The substitution of IPTG by lactose or lactose-containing dairy waste solutions was studied with adh expressing clone RB791 pQE30adh in mineral salt medium. This clone was used because the gene product Adh (alcohol dehydrogenase) is considerably nontoxic for the host allowing high product yields and prolonged induction times. Proteolytic treatment with Novo Nordisk enzymes Alcalase (subtilisin endopeptidase) and Flavourzyme (Aspergillus oryzae endopeptidase/exopeptidase complex) were done for some samples, because we wanted to investigate the role of whey protein hydrolysates as a supplement to the mineral salt medium. All the additives corresponded to 14% (v/v) of the culture. The highest activity (units l-1) was measured in cultivations induced with IPTG (0.5 mM) at 5 hours after induction. However, although cells respond much slower to lactose induction, almost as high Adh-activity levels were obtained by using 6.8 g l-1 lactose as an inducer. Also whey as inducer resulted in about the same level of activity (Fig. 1). With ultrafiltrated whey (whey permeate) 30% lower activity compared to lactose was achieved. Protease-treatment did not significantly improve the Adh-production of media containing whey or whey permeate (Fig. 1).
Yeast extract is often used to improve growth and recombinant protein expression [17–20]. Surprisingly, addition of yeast extract (0.5 gl-1) decreased the yield of Adh both in the case of IPTG and lactose induction. Prolonged induction (20 h) enforced these observations (Fig. 1).
Use of whey or whey permeate for induction gave as high yield as 0.5 mM IPTG. Addition of pure lactose resulted in a 17% higher activity at 20 hours after induction. If yeast extract was added together with lactose, the measured Adh-activity was significantly lower. It seems probable that for a well-balanced mineral medium, addition of yeast extract is unnecessary and may be even harmful to the accumulation of recombinant proteins as shown by Ling . These results constitute basis for use of cheese whey instead of pure lactose for induction.
Therefore, especially for high-cell-density fermentation processes the use of mineral salt media is recommended. In this connection it should be noted that the mineral medium of Teich et al.  has been balanced for the most important minerals and trace elements. Ammonia is used as a nitrogen source and the concentration of ammonia is controlled to a approximately constant non-limiting and non-inhibiting level by the use of ammonia as a pH control reagent in fed-batch fermentations. Presence of even low amounts of glucose (~1.5 g l-1) has been demonstrated to result in lack of induction by lactose in attemps to produce recombinant muramidase in E. coli. This is attributed to prevention of lactose uptake in presence of glucose (Table 1). In contrast glycerol as a carbon source gave good production of muramidase during induction with lactose.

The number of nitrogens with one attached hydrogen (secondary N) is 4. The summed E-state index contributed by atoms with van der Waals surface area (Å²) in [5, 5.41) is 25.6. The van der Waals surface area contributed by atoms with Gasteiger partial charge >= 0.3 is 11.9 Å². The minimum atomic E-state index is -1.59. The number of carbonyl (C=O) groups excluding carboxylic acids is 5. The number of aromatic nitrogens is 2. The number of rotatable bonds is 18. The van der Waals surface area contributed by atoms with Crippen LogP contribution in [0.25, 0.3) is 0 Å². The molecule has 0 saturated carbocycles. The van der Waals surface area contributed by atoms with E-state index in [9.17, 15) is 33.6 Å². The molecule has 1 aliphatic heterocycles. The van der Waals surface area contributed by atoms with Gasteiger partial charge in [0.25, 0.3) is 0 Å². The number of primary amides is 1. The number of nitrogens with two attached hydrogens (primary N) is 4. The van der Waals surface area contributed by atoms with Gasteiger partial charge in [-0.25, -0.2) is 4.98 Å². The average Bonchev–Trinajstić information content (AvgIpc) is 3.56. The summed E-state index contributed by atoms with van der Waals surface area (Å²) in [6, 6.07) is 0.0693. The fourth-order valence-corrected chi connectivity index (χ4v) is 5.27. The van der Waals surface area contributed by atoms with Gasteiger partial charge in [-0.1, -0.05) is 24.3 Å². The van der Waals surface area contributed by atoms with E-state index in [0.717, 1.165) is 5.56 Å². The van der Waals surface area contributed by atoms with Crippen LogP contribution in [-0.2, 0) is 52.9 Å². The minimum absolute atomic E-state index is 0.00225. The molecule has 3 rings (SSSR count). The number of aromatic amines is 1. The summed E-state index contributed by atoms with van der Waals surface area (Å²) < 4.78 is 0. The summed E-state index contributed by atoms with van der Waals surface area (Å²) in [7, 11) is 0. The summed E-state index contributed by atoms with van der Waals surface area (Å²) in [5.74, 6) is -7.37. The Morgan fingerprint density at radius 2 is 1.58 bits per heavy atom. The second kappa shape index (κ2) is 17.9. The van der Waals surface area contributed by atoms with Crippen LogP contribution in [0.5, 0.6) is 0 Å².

To evaluate advantageous conditions for the fed-batch fermentations, further shake flask optimisation experiments were performed with different combinations of the carbon sources with the adh overexpression strain. Therefore strain RB791 pQE30adh was pre-cultivated in medium containing 1 g l-1 glucose and whey permeate (containing 7 gl-1 lactose) or glycerol + whey permeate (5 g l-1 glycerol, 7 gl-1 lactose). The low amount of glucose was supplied to investigate whether an initial fermentation on the basis of glucose would be possible. Interestingly, addition of glycerol improved the yield in all cases, but relatively good growth was also achieved by using only lactose (in whey permeate) as a carbon source (Fig. 2). During overnight growth, 43% of the lactose was digested. In the presence of 5 g l-1 glycerol, 46% of lactose and 66% of glycerol was consumed. These data suggest glycerol to be beneficial as an energy source during induction and especially during the period when glucose gets exhausted and energy for the induction of the genes of the lac operon is needed.
High-cell-density fed-batch fermentation for Mur-production
It can be concluded from the shake flask experiments that any lactose-containing dairy waste could be used for induction of gene expression. For high-cell-density fed-batch cultivations, concentrated and nanofiltrated whey permeate (CWP, 162 g l-1 total solids, 145 g l-1 lactose) was used for induction. As glycerol was shown to be beneficial for induction (see Fig. 2) a mixture of concentrated whey permeate and glycerol (105 g lactose and 65 g of glycerol per litre) was used as a carbon source during the induction period.
During the first hour after induction, lactose and glycerol concentrations raised in the fermentation medium to about 7 and 1.5 g l-1. Thereafter the concentration of lactose decreased, indicating its consumption. Concomitantly galactose accumulated in the growth medium by an approximately constant rate (Fig. 3). In contrast no traces of glucose were detected after induction in either of the fed-batch fermentations (Mur and Adh production) indicating that the glucose part from the lactose was immediately metabolised by the cells.